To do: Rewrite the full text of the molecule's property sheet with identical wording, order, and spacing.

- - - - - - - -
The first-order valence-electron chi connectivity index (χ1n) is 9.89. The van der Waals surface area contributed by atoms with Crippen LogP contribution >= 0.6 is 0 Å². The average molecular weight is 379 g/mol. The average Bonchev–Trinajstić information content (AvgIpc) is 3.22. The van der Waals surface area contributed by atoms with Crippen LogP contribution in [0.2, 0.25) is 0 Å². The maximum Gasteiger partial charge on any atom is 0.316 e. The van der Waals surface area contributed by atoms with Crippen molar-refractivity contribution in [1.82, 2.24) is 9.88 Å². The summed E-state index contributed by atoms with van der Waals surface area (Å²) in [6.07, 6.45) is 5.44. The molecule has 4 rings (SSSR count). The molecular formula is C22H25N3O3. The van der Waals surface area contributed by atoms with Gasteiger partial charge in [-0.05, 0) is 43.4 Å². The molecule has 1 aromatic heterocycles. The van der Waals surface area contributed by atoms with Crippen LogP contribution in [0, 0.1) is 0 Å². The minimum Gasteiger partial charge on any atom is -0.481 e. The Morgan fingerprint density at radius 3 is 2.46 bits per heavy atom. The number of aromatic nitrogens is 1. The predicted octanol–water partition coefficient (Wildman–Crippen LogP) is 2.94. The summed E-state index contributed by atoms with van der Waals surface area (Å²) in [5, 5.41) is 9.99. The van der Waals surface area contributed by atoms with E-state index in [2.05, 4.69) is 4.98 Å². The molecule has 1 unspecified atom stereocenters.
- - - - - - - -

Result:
The first-order valence-electron chi connectivity index (χ1n) is 9.89. The van der Waals surface area contributed by atoms with Crippen LogP contribution >= 0.6 is 0 Å². The average molecular weight is 379 g/mol. The average Bonchev–Trinajstić information content (AvgIpc) is 3.22. The van der Waals surface area contributed by atoms with Crippen LogP contribution in [0.2, 0.25) is 0 Å². The maximum Gasteiger partial charge on any atom is 0.316 e. The van der Waals surface area contributed by atoms with Crippen molar-refractivity contribution in [1.82, 2.24) is 9.88 Å². The summed E-state index contributed by atoms with van der Waals surface area (Å²) in [6.07, 6.45) is 5.44. The molecule has 4 rings (SSSR count). The molecular formula is C22H25N3O3. The van der Waals surface area contributed by atoms with Gasteiger partial charge in [-0.05, 0) is 43.4 Å². The molecule has 1 aromatic heterocycles. The van der Waals surface area contributed by atoms with Crippen LogP contribution in [0, 0.1) is 0 Å². The minimum Gasteiger partial charge on any atom is -0.481 e. The Morgan fingerprint density at radius 3 is 2.46 bits per heavy atom. The number of aromatic nitrogens is 1. The predicted octanol–water partition coefficient (Wildman–Crippen LogP) is 2.94. The summed E-state index contributed by atoms with van der Waals surface area (Å²) in [5, 5.41) is 9.99. The van der Waals surface area contributed by atoms with E-state index in [2.05, 4.69) is 4.98 Å². The molecule has 1 unspecified atom stereocenters.